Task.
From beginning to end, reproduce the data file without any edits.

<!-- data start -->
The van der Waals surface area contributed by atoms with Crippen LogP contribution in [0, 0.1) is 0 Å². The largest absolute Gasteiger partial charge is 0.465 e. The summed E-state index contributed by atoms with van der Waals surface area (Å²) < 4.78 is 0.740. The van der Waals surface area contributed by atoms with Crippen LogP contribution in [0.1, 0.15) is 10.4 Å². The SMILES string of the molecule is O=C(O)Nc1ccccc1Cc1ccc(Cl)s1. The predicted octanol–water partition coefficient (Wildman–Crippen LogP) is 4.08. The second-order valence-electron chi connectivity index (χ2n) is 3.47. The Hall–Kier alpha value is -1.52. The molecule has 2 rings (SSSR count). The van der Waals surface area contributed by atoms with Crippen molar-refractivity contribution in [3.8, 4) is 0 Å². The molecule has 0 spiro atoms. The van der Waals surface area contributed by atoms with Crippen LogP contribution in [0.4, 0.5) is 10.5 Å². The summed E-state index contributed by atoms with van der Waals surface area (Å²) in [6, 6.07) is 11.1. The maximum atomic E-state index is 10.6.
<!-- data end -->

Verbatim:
The van der Waals surface area contributed by atoms with Crippen LogP contribution in [0, 0.1) is 0 Å². The largest absolute Gasteiger partial charge is 0.465 e. The summed E-state index contributed by atoms with van der Waals surface area (Å²) < 4.78 is 0.740. The van der Waals surface area contributed by atoms with Crippen LogP contribution in [0.1, 0.15) is 10.4 Å². The SMILES string of the molecule is O=C(O)Nc1ccccc1Cc1ccc(Cl)s1. The predicted octanol–water partition coefficient (Wildman–Crippen LogP) is 4.08. The second-order valence-electron chi connectivity index (χ2n) is 3.47. The Hall–Kier alpha value is -1.52. The molecule has 2 rings (SSSR count). The van der Waals surface area contributed by atoms with Crippen molar-refractivity contribution in [3.8, 4) is 0 Å². The molecule has 0 spiro atoms. The van der Waals surface area contributed by atoms with Crippen LogP contribution in [0.4, 0.5) is 10.5 Å². The summed E-state index contributed by atoms with van der Waals surface area (Å²) in [6, 6.07) is 11.1. The maximum atomic E-state index is 10.6.